2. The model in Prescott and Kydland (1982), “Time to Build and Aggregate Fluctuations”, has no scientific validity.

Next, consider these two statements:

3. Einstein’s model of the universe based on his theory of General Relativity, made a path breaking contribution to theoretical physics, even though in his first application, Einstein built a model of a steady state universe.

4. Models of a steady state universe have no scientific validity.

In each case, the first statement in the pair is about the contribution of a mathematical model to scientific progress. The second is about the empirical validity of a specific model.

[skip] Here I want to point to a different indicator. Set aside the question of whether or not I am right that 1 and 2 are true. Think of some macroeconomist X that you know. Consider these questions:

A. Would X agree that there is an objective sense in which statements 1 and 2 can be said to be either true or false?

B. Would X agree that a reasonable person could conclude that statements 1 and 2 are both true?

C. Would X be able to examine dispassionately the evidence for and against these two statements and evaluate them independently?

A useful indicator of the degree to which macroeconomics has been infected by tribalism might the fraction of macroeconomists for whom the answers to at least one of the questions A, B, and C would be no.

First and in passing, I note that, after Einstein was introduced, "economic theory" was replaced by "scientific progress" . The implicit assumption is that there is some overlap between economic theory and scientific progress -- that economic theory has progressed. This view is not universally accepted. I am pretty sure that I have a problem with question A. For statement 1 to be true, "path breaking" has to be well defined.

regarding Romer's statement 1, I agree that, when originally presented, the Lucas 72 model, the Solow growth model and the Dixit Stiglitz example had similar scientific status. They were "path breaking" in that they left the existing path -- they were new and different. They were path breaking in that they were highly influential. My problem is that I don't see how that relates to "scientific progress". It was definitely scientific change, but only time could tell if it was an improvement or a worsening.

I also certainly agree with Romer's statement 2. I agree that a reasonable person could conclude that statements 1 and 2 are both true (I don't but I can see how a reasonable person might think that). I can evaluate the second independently from the first, but I need to understand what "path breaking" means to evaluate the first.

Before going on, I'd like to stress that Romer definitely did not compare Lucas '72 and Dixit-Stiglitz to General Relativity -- he compared it to the Solow growth model and the Dixit Stiglitz example of imperfect competition. However, I will contrast them. General Relativity explained an anomaly -- the precession of the perihelion of Mercury. It implied a prediction about how much gravity caused light to curve which was striking shocking and soon confirmed. Since then it has yielded a huge number of predictions which fit the data exactly (so far). It was easily modified to correspond to an expanding universe as the first formulation did, when this was pointed out Einstein added a fiddle factor to reconcile the theory with a steady state universe. Pysicists are quite sure general relativity is not the truth (because it is inconsistent with quantum mechanics and therefore a lot of data). But it is a very empirically successful theory.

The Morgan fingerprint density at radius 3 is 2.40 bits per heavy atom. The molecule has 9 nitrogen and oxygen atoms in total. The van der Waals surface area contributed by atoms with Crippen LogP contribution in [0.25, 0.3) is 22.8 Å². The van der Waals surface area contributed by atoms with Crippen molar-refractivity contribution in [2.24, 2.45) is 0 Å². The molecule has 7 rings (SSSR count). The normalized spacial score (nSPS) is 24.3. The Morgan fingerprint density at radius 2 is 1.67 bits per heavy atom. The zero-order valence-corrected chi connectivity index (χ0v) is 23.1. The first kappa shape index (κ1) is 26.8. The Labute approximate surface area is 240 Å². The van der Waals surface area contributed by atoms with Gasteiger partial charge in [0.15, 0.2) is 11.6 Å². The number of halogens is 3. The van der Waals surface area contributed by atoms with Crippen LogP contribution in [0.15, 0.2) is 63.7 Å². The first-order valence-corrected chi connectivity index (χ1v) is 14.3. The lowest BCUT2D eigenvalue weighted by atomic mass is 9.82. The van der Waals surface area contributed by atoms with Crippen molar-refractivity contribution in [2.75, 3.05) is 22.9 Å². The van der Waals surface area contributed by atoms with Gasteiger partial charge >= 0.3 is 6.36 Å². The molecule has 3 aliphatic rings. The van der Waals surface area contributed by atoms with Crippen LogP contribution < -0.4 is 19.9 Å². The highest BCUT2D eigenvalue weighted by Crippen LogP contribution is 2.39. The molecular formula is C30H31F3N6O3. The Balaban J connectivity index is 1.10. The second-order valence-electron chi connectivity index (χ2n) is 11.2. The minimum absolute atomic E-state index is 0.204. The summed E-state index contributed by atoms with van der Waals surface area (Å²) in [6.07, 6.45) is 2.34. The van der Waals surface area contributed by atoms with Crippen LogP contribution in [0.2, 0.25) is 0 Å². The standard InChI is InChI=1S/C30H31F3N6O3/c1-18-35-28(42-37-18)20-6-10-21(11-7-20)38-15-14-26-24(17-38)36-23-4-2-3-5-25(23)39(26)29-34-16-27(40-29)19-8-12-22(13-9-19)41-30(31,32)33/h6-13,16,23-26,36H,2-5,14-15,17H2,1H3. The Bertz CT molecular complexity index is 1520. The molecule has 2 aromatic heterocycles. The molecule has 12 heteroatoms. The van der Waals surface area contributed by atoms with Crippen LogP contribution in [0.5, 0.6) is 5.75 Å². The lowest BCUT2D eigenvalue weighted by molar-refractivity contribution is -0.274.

In contrast, the Dixit-Stiglitz example did not attempt to explain anomalies not fit by earlier models of imperfect competition. The aim was to make models with imperfect competition tractable. The formulation is an example, and not one considered unusually plausible. They made a modelling choice not a hypothesis (neither would guess that people might actually have Dixit-Stiglitz preferences). Here I think the key cause of the enormous influence of the example was that it meant there was a standard way to handle imperfect competition.

Unfortunately, this is important not because other models are all intractable but because there are no general results. Models with imperfect competition can have a sunspot equilibrium with fluctuations which are not caused by shocks to taste and technology (this can occur if different goods are strategic complements). The set of equilibrium can be huge -- a multidimensional continuum. Together the assumptions of imperfect competition and Nash equilibrium imply almost nothing. The example made it possible to have the illusion that economic theorists understood imperfect competition, but this was discovery by assuming we have a can opener.

The example was fruitful because, once a lot of people decided to explore the same special case, they could discuss its interesting behavior. The fruits however, do not include any good reason to exclude the other problematic cases in which different goods are strategic complements. Theory can grow if people agree on core assumptions. This is progress if the assumptions are useful approximations. Once a field of economic theory has developed, its core assumptions are no longer vulnerable to data. I do not think the the development of a new branch of theory is necessarily scientific progress.